what is the car insurance deductible?
The car insurance deductible is the amount of money you’ll pay out of pocket for an accident before your insurance company pays the rest. For example, if you file a claim for $1,500 and have a $500 deductible, you will need to pay the $500 deductible before your insurer will cover the remaining $1,000 balance.
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key things to know about car insurance deductibles
- The average auto insurance deductible is $500.
- Not all types of auto insurance use a deductible.
- The higher your auto insurance deductible, the lower your auto insurance premium.
- If you’re at fault in a crash, you can’t avoid paying your deductible.
- Most drivers pay a deductible when they are not at fault, but there are some exceptions.
how car insurance deductibles work
Auto insurance deductibles work as a prerequisite for filing certain types of claims, ensuring policyholders don’t file frivolous claims by having them pay a portion of the cost up front. deductible amounts are chosen and agreed upon by the policyholder when purchasing an insurance policy.
Reading: How to pay car insurance deductible
Most auto insurance companies simply subtract the cost of the deductible from your claim payment. For example, if your mechanic bills $3,000 in repairs and you have a $500 deductible, your insurer will write a check for $2,500 to cover it.
Deductibles work the same for every type of auto insurance coverage that uses deductibles. Plus, auto insurance deductibles work much like deductibles for health insurance, homeowners insurance, and business insurance.
Learn more about how auto insurance deductibles work.
what types of auto insurance have a deductible?
civil liability insurance: without excess
Liability insurance never uses a deductible. This type of insurance helps cover damage you cause to another person or their property in an accident.
collision insurance: excess
Collision insurance almost always has a deductible, which ranges from $100 to $1,000. This type of insurance covers your car from accidents, no matter whose fault it is.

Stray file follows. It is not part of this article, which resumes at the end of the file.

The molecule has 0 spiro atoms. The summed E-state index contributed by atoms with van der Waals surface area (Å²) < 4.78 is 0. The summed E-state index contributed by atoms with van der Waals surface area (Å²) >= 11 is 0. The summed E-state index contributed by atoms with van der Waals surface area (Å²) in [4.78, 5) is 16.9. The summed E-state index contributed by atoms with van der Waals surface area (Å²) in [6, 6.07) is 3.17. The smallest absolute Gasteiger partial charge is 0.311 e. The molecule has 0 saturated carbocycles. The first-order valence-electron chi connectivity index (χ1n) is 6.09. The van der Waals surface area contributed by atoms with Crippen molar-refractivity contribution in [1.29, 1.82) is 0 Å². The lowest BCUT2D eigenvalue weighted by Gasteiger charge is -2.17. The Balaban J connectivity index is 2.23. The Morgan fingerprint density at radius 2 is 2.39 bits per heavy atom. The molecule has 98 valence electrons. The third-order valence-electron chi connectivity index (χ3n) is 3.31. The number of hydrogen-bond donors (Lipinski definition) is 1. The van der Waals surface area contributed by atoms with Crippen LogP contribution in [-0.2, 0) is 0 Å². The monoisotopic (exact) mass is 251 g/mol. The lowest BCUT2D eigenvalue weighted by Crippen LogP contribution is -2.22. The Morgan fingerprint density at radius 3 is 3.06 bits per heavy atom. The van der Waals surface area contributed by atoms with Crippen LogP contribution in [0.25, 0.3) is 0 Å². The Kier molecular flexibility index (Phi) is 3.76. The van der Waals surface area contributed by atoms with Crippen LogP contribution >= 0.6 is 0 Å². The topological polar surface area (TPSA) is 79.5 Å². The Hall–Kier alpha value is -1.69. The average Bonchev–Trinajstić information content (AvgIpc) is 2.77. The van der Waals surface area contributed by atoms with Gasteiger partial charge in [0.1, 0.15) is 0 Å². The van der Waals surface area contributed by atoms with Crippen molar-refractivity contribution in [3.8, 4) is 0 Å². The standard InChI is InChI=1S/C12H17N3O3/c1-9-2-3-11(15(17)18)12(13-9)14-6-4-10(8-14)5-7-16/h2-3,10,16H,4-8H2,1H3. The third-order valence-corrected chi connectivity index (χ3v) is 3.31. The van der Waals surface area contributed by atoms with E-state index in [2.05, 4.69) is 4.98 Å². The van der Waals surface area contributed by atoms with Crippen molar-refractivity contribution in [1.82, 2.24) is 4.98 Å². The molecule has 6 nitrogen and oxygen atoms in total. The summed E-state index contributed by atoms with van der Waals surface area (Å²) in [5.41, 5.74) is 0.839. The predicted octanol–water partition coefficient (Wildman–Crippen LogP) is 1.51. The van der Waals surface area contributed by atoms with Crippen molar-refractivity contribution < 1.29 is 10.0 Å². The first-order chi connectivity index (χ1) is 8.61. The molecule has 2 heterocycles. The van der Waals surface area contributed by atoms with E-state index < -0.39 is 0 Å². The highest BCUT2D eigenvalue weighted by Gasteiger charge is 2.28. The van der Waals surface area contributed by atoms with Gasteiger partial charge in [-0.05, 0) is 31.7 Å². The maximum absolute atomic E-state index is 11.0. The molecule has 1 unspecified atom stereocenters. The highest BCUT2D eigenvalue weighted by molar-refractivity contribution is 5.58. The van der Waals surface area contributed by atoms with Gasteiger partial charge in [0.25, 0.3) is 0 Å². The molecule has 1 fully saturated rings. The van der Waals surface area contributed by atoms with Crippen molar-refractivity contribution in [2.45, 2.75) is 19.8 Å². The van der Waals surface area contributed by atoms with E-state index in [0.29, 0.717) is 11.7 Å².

full risk insurance: franchise
Comprehensive insurance generally has a deductible of $100 to $1,000, except on certain glass repair claims. This type of insurance covers damage from events beyond your control, such as fire, flood, falling objects, and vandalism.
personal injury protection: deductible
Personal Injury Protection (PIP) often has a deductible that can be as low as $100 and as high as $2,500. however, utah does not allow deductibles for personal injury protection.
This type of coverage helps cover medical expenses for you and your passengers. it is required in 13 states.
Uninsured Motorist Bodily Injury Coverage: No Deductible
Uninsured motorist bodily injury (umbi) coverage generally does not require a deductible. This type of insurance helps pay for your medical expenses after an accident with an uninsured driver or a driver who doesn’t have high enough coverage limits.
Uninsured Motorist Property Damage Coverage: Deductible
Uninsured motorist property damage coverage (umpd) often has a deductible ranging from $100 to $2,000. This type of insurance covers property damage costs after an accident with an uninsured driver or a driver who doesn’t have high enough coverage limits.
medical payments coverage: no deductible
medical payments coverage (medpay) never charges a deductible. This type of coverage helps cover your medical expenses after an accident.
mechanical breakdown insurance: excess
Mechanical Breakdown Insurance (MBI) typically has a $250 deductible, though that can vary by insurer. mbi covers the major systems in your vehicle, such as the engine and transmission.
how deductibles affect car insurance premiums
Note: Rates are for a six-month collision coverage policy, according to progressive.com.